Gregorio Gomez (2019)
Frontiers in immunology
Gregorio Gomez, from the Department of Pathology, Microbiology and Immunology from the South Carolina School of Medicine made a review of published research that support omalizumab, Designed Ankyrin Repeat Proteins (DARPins) and fusion proteins as the three most currently viable strategies for inhibiting the expression and activation of the high affinity FceRI on mast cells and basofiles.
Activation of mast cells and basofiles that leads to allergic diseases, such as allergic rhinitis, atopic dermatitis, urticaria, anaphylaxis and asthma can happen in different ways. Allergic reactions are normally associated with the crosslinking of the high affinity Fc receptor for IgE, FceRI, with multivalent antigen. Inflammatory mediators released from cytoplasmic granules following FceRI crosslinking induce immediate hypersensitivity reactions, including life-threatening anaphylaxis, and contribute to prolonged inflammation leading to chronic diseases like asthma. Inappropriate or unregulated activation of mast cells and basophils through antigenic crosslinking of FceRI can have adverse consequences.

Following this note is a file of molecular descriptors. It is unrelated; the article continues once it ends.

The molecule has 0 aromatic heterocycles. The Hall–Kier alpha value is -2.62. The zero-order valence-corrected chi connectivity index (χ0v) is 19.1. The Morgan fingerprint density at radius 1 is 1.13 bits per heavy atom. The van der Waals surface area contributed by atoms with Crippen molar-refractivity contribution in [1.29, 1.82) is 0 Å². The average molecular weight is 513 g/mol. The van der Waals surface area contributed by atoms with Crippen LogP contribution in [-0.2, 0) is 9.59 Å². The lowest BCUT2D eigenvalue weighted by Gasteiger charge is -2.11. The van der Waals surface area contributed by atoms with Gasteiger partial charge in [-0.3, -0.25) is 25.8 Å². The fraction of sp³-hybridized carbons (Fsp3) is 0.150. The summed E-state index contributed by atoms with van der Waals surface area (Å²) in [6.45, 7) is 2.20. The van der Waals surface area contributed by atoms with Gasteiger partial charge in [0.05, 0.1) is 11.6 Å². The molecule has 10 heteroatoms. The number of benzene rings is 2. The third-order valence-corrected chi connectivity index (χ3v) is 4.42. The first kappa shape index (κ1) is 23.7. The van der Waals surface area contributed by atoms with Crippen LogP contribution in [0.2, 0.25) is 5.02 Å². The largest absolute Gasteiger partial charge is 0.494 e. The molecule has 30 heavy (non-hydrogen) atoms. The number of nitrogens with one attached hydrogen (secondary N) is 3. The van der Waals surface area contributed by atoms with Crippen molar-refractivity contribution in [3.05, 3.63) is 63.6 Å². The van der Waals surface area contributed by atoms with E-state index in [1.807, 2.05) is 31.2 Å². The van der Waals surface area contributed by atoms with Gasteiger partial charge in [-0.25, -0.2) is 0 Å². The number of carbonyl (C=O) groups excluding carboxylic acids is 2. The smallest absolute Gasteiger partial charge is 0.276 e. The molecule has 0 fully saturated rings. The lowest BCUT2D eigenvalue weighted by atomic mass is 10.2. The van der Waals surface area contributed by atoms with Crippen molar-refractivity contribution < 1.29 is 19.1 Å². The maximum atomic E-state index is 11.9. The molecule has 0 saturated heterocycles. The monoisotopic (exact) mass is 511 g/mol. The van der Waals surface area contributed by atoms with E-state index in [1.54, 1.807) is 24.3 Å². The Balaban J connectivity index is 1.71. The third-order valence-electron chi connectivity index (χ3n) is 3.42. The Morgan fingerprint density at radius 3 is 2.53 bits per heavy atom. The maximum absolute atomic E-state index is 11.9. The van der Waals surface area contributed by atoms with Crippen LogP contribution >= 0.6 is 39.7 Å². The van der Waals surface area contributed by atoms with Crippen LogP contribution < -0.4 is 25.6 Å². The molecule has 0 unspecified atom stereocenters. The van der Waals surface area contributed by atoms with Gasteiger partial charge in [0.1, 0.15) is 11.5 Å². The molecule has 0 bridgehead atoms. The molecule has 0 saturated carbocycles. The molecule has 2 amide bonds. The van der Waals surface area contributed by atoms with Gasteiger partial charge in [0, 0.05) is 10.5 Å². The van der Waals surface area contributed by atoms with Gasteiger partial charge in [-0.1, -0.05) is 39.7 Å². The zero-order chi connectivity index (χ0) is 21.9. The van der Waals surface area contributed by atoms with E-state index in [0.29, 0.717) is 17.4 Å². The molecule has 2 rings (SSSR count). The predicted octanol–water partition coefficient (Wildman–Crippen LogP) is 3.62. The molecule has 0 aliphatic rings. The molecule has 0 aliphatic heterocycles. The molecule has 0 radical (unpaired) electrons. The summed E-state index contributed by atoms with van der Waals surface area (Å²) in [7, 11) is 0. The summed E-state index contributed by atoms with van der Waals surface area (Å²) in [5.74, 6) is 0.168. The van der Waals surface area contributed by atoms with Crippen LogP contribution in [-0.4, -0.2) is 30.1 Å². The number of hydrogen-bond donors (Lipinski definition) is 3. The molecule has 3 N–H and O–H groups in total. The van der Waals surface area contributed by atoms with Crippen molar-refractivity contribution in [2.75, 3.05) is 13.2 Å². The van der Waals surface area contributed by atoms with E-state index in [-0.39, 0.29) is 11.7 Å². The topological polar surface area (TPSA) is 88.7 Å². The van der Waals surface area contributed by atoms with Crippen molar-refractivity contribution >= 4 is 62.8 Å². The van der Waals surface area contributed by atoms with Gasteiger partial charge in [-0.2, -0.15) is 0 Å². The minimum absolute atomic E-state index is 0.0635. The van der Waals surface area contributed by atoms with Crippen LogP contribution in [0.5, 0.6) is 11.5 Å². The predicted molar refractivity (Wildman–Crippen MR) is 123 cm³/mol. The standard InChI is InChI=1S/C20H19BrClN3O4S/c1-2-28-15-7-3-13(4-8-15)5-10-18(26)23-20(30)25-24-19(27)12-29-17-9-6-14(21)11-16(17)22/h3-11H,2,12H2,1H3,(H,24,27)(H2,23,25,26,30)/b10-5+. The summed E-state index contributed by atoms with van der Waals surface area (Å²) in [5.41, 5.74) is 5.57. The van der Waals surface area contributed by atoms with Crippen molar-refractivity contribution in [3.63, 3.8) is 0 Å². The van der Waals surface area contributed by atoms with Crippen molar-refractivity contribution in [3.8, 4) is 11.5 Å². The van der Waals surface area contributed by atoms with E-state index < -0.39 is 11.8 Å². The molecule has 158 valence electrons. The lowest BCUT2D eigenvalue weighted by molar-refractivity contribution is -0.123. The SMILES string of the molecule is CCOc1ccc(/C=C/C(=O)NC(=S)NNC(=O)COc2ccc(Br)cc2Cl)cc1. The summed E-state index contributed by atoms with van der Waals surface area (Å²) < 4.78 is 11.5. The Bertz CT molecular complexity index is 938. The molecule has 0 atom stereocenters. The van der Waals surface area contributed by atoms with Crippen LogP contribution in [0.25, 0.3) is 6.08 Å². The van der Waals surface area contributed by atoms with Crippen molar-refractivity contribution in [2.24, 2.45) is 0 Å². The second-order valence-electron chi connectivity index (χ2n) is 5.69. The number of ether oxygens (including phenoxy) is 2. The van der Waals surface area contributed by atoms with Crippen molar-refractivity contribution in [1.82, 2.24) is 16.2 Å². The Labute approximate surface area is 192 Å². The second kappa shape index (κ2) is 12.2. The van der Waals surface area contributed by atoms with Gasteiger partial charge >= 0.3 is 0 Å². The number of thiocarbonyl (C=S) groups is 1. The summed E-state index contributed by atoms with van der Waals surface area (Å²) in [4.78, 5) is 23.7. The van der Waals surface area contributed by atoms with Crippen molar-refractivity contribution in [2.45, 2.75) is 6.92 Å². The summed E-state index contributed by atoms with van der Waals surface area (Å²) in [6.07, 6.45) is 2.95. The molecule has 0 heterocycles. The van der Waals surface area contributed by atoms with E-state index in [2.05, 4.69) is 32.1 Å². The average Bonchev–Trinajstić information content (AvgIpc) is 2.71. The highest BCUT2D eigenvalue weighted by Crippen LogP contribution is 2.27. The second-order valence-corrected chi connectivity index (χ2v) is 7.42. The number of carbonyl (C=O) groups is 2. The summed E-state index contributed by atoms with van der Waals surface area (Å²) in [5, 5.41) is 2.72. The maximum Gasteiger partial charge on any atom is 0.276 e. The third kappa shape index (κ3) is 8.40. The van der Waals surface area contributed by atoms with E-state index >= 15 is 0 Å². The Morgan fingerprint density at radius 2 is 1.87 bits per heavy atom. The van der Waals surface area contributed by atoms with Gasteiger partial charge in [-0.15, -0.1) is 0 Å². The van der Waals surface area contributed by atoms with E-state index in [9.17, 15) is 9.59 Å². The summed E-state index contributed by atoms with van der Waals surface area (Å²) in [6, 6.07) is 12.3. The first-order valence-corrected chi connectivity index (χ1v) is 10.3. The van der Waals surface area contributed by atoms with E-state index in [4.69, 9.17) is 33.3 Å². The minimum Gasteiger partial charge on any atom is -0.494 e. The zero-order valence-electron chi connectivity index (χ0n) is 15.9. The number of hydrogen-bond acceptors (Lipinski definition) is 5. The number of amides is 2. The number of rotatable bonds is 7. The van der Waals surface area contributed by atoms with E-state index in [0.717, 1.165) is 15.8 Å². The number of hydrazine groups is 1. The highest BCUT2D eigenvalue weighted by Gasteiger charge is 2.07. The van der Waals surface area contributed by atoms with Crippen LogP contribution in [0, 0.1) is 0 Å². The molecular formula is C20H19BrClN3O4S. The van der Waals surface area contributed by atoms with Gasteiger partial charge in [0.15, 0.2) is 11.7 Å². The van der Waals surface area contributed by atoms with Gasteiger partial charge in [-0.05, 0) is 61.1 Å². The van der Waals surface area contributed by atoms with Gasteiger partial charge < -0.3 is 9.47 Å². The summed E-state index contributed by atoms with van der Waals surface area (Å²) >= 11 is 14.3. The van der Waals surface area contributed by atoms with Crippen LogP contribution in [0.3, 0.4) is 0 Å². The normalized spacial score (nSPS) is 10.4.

Researchers based their work on developing biologics that act to inhibit or attenuate the activation of mast cells and basofiles using FceRI as a viable target.
The three most currently viable strategies include omalizumab, an anti-IgE monoclonal antibody, which has the secondary effect of reducing FceRI surface expression, DARPins, which take advantage of the most common structural motifs in nature involved in protein-protein interactions, to inhibit FceRI-IgE interactions and fusion proteins to co-aggregate FceRI with the inhibitory FcgRIIb.
In order to maximize the use of omalizumab, additional clinical studies are needed to identify allergic diseases against which omalizumab could be effective beyond asthma and spontaneous urticaria.
The development of DARPins hold the promise of targeting FceRI or IgE with greater specificity and better efficacy than monoclonal antibodies without the difficulties associated with their development.
Harnessing the inhibitory properties of FcgRIIb towards FceRI with fusion proteins also shows promise as shown in pre-clinical studies.